Suddenly Focused

This coyote became suddenly absorbed by something interesting in the distance. Whatever it was, it did not seem to warrant becoming apprehensive over. It must have been something more amusing than threatening or dangerous, because the coyote then sat back and relaxed for a moment, watching a moment longer before continuing its trek. By the time I stopped filming, whatever it was, was gone. Coyotes tend to be very curious about what is happening in their territories — they like to know what is going on and will often investigate if they can’t figure it out from afar.

The coyote was also licking its chops as I filmed. My original posting mistakenly stated that moments before the coyote had found a mole. It turns out that was a totally different incident. So, then why is the coyote licking its chops? Your guess is as good as mine. However, I have noticed tongue activity as a communication device, for instance, a slight licking of the upper lip is a sign of submission and non-confrontation.  Then again, maybe there were residues from a previous meal still sticking to the coyote’s muzzle!

Coyote Returns, by Charlotte Hildebrand

You can hear them at night; a pack of 50 or 100, or maybe just 20, down in the canyon yipping and yowling for a good long while after a siren goes off. I’ve never seen a pack, but I have seen a solitary coyote hanging out by the turn in the road, my headlights illuminating its opaque, glass-colored eyes, when I come home from work. I’ve wondered if this isn’t the same lone coyote that visits next door in the middle of the day, looking for a handout from my neighbor Thea.

Thea started feeding a coyote two years ago, when it was a toddler. I told her, pleaded with her, that it was wrong to feed a wild animal and, much to my surprise, she agreed; she promised to stop but then she didn’t. I felt helpless to do anything about it: my neighbor is old and lonely. The coyote was her friend.

I hadn’t seen the coyote for three or four months; I’d missed its absence, for no matter what you say, having a wild animal nearby can send shivers down your spine. It’s thrilling, yet….it’s still wrong. I was sitting down to write, when, out of the corner of my eye I saw a flash, it was the coyote back in Thea’s yard!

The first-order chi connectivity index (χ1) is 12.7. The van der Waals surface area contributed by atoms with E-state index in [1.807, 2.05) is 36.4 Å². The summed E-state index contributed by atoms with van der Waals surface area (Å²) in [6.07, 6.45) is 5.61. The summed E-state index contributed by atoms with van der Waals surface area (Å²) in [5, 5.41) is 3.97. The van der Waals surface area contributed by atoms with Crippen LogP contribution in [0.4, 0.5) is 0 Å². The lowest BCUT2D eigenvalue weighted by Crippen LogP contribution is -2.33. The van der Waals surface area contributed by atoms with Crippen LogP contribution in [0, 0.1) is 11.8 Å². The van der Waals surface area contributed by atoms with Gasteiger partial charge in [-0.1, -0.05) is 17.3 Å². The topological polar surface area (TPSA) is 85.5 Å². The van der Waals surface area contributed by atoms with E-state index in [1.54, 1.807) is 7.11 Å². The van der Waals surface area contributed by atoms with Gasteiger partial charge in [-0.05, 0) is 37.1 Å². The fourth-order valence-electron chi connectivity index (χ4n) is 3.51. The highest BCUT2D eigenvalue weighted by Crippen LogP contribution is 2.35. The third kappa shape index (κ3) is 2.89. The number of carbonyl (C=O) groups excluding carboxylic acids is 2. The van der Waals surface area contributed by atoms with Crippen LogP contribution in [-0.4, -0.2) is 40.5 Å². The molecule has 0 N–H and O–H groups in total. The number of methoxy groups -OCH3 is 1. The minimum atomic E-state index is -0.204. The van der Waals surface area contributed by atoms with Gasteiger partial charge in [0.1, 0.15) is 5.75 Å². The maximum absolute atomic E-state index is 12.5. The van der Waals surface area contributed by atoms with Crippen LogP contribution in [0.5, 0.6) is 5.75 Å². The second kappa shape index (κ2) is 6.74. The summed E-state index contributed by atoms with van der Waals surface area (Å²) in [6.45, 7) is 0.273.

Coyote biding his time until I leave

I heard Thea calling to the coyote, “Come, come. Come, come,” in her German accent, as she placed food on the ground. I grabbed my video camera and ran outside. You can see in the video, the coyote looking to the left (Thea), then looking straight ahead (me) and the dilemma he finds himself in. He doesn’t know what to do: here’s a witness to his forsaking his wild coyote ways, and I imagine, he’s a little bit embarrassed. Later, he plops down in the grass in Thea’s lower yard, smelling the flowers (a true Ferdinand, the coyote), passing a peaceable afternoon.

After 45 minutes of taking the breezes and catching bugs, he goes back to dine at Thea’s table.

This posting was reprinted with Charlotte’s permission from her blog, The Rat’s Nest. Please visit her site to see and enjoy more of her fabulous writing!

Carefully Investigating from a Safe Distance

This resting coyote — hidden from view — perked up when a dog and walker went by. A number of dogs had passed, so I don’t know why this one was of particular interest, but  the coyote felt that an investigation was called for. As I’ve noted before, the interest is often about “what are you doing and where are you going.” The coyote followed, ever so carefully, at a fairly long distance, keeping an eye on the dog and owner who walked in the vicinity of hedges where the coyote had been resting.  At several points, the coyote stopped to wait for the walkers to move way ahead, and then followed at a distance that just allowed it to keep the wakers in sight, yet not be seen. When the coyote stopped and stood still, it was almost undetectable. Then, when the dog and owner finally headed off for good, the coyote just sat down and watched them leave. The activity, from start to finish, lasted thirteen minutes, and the dog and walker never noticed the coyote.

I don’t know how this dog might have reacted had it seen the coyote.  Some dogs can smell coyotes from afar and know they are around, even if the coyote can’t be seen. Some dogs are either oblivious or don’t care, even when a coyote can be seen. And there are some dogs that show real respect for the needs of wildlife, leaving them alone and giving them their space on purpose.  But most dogs have no such comprehension and think coyotes are to be chased.  The chasing sets up a precedent which the coyotes then come to expect. Most often, the coyote will just flee. But it could stand up for itself by messaging its needs to be left alone or to leave its territory. This could entail charge-and-retreat sequences, or sometimes even nipping at a dog’s behind, cattle-dog fashion, to get it to leave. Keeping your dog close to you and leashed can prevent such incidents.